At his peak, Michael Phelps was consuming 10,000 calories a day. For anyone else, this would be enough to see us become a rotund mass, largely unable to move albeit for the small hand movements as we rubbed our ever-expanding bellies in discomfort. But then, Michael Phelps was something of a demi-god, a superhuman athlete burning staggering amounts of calories in the pool as he trained exhaustively. After all, you don’t become one of the most decorated Olympians ever with 28 medals to your name simply by eating big. You have to put in the work, too.
But while most athletes tend to consume a large number of calories when training, the difficulty comes when you step away from competition. Numerous athletes are all too familiar with the turmoil that comes with retirement and adjusting your fitness and nutrition needs accordingly. It’s hardly surprising that weight gain is a common factor for many during this period of their lives.
Since retiring, Phelps has had to work hard to find a fitness and nutrition regime that works for his civilian life. He’s no longer spending five hours a day in the pool and consequently, no longer needs those calories. That said, he’s a father of three and still active (even away from exercise, having three kids will keep you on your toes), so he does need to consume a decent amount. Recently, the Olympian detailed his diet in an interview with GQ and explained how things have shifted for him during the pandemic.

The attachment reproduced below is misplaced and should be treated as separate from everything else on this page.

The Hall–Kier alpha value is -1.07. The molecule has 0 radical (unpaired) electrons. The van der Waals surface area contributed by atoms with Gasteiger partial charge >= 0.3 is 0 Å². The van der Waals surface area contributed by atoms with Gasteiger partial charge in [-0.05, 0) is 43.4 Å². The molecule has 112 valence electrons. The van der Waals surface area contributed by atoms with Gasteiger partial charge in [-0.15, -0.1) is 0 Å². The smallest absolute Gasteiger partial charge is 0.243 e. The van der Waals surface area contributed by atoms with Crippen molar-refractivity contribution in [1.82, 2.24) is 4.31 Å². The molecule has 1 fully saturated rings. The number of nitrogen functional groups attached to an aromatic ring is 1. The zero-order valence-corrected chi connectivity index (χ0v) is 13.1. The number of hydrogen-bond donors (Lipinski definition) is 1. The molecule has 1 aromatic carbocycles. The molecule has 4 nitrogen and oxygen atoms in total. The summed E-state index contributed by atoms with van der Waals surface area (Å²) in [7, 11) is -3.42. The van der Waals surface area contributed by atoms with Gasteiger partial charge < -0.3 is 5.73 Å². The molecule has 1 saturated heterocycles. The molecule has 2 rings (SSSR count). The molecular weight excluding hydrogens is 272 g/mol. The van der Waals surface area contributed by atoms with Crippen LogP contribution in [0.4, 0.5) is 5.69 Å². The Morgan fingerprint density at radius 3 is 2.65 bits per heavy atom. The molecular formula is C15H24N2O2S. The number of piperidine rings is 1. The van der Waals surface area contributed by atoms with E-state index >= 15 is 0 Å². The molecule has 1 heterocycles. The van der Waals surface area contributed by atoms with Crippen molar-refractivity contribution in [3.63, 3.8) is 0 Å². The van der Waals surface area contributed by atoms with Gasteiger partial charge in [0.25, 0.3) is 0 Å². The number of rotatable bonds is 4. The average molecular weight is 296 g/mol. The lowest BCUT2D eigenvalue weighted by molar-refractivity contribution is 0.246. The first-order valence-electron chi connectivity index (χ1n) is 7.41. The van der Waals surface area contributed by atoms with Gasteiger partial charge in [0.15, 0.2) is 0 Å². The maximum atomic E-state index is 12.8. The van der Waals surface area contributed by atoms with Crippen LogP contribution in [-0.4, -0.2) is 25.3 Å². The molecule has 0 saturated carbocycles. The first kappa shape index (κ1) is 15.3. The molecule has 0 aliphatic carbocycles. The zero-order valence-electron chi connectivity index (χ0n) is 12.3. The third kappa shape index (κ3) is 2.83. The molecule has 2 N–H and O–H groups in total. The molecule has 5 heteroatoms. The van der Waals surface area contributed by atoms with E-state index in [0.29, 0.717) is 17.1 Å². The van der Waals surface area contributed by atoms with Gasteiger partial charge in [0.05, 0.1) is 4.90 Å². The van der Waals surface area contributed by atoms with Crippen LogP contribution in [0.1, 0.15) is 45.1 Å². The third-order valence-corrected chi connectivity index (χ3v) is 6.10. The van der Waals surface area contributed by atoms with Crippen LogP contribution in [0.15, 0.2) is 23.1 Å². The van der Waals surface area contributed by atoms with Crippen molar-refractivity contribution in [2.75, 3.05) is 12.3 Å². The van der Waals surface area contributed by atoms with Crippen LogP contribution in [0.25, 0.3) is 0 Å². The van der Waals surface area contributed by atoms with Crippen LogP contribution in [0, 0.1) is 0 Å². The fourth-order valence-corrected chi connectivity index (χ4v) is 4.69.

Phelps explained that he wakes early (again, it’s a result of having kids), usually at 5:30 or 6 a.m., and then proceeds to make breakfast. His typical breakfast consists of a smoothie “that has spinach, almond milk, cacao nibs, figs and Silk Ultra [protein powder]” along with a cup of coffee, though Phelps said he also sometimes makes eggs, depending on what his boys are feeling.
After dropping his kids at school, Phelps and his wife head to the gym. “I’m used to going to the gym and the pool, and like many others I’ve had to make due at times with whatever we can find around the house to piece together a quick workout. I’m big on HIIT training. Working out helps me be the best me.”
He added, “At the gym, my wife and I lift three days a week for about an hour to an hour and a half. Then, the other days we typically do some type of cardio. We might do it together, we might not. She’ll do Pilates and yoga, whereas I’ll swim or hop on the elliptical or something.”
Speaking about how his diet has changed since retiring from competitive swimming, Phelps explained that it is challenging. As he puts it: “For 25 years, eating was a part of my job, it was a part of my profession. Because of that, I have a deep understanding of what my body needs. I’m not trying to plow food into my system now. It’s different. After I retired I put on 30 to 35 pounds to end up at just under 230. It was a significant body change for me, and I knew that I had to get back into some kind of routine.”
He added, “I really want to make sure I’m giving my body the best chance to be healthy and be the best me. Right now, my goal is to build and repair muscle. Back in my heyday, I had a trainer and a team who had every stat on me possible to help me perform and be the best. So maybe thinking of foods this way is easier for me because I’ve been an athlete and I understand how everything works.”
For Phelps, cleaning up his diet means sticking to a rather consistent lunch and dinner where lots of vegetables are consumed. He incorporates a salad into every meal and also eats at a decent hour. Another thing Phelps credits is sleep, telling GQ, “I wanna be the best every day, and my best is getting 7 to 9 hours [of sleep].”